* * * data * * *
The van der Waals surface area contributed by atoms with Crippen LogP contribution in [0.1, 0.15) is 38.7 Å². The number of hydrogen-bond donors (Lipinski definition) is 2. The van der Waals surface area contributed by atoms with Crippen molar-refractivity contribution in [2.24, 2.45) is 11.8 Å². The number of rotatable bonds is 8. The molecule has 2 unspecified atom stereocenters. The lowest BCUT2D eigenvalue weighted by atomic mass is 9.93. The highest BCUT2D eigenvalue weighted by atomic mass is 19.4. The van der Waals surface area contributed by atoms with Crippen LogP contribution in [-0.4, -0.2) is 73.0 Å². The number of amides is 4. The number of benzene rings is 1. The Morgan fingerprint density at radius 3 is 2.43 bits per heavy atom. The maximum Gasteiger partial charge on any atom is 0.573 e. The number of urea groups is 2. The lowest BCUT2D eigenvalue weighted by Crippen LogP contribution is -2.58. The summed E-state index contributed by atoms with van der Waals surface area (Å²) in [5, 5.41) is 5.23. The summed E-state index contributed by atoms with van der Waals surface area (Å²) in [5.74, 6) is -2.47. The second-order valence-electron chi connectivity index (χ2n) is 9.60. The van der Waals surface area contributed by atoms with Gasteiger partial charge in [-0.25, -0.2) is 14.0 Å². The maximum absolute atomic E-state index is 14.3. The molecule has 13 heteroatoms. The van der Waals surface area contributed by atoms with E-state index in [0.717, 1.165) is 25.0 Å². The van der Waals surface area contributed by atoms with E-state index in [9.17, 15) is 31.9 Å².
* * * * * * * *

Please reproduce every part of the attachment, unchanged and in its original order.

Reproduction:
The van der Waals surface area contributed by atoms with Crippen LogP contribution in [0.1, 0.15) is 38.7 Å². The number of hydrogen-bond donors (Lipinski definition) is 2. The van der Waals surface area contributed by atoms with Crippen molar-refractivity contribution in [2.24, 2.45) is 11.8 Å². The number of rotatable bonds is 8. The molecule has 2 unspecified atom stereocenters. The lowest BCUT2D eigenvalue weighted by atomic mass is 9.93. The highest BCUT2D eigenvalue weighted by atomic mass is 19.4. The van der Waals surface area contributed by atoms with Crippen LogP contribution in [-0.4, -0.2) is 73.0 Å². The number of amides is 4. The number of benzene rings is 1. The Morgan fingerprint density at radius 3 is 2.43 bits per heavy atom. The maximum Gasteiger partial charge on any atom is 0.573 e. The number of urea groups is 2. The lowest BCUT2D eigenvalue weighted by Crippen LogP contribution is -2.58. The summed E-state index contributed by atoms with van der Waals surface area (Å²) in [5, 5.41) is 5.23. The summed E-state index contributed by atoms with van der Waals surface area (Å²) in [5.74, 6) is -2.47. The second-order valence-electron chi connectivity index (χ2n) is 9.60. The van der Waals surface area contributed by atoms with Gasteiger partial charge in [-0.25, -0.2) is 14.0 Å². The maximum absolute atomic E-state index is 14.3. The molecule has 13 heteroatoms. The van der Waals surface area contributed by atoms with E-state index in [0.717, 1.165) is 25.0 Å². The van der Waals surface area contributed by atoms with E-state index in [9.17, 15) is 31.9 Å².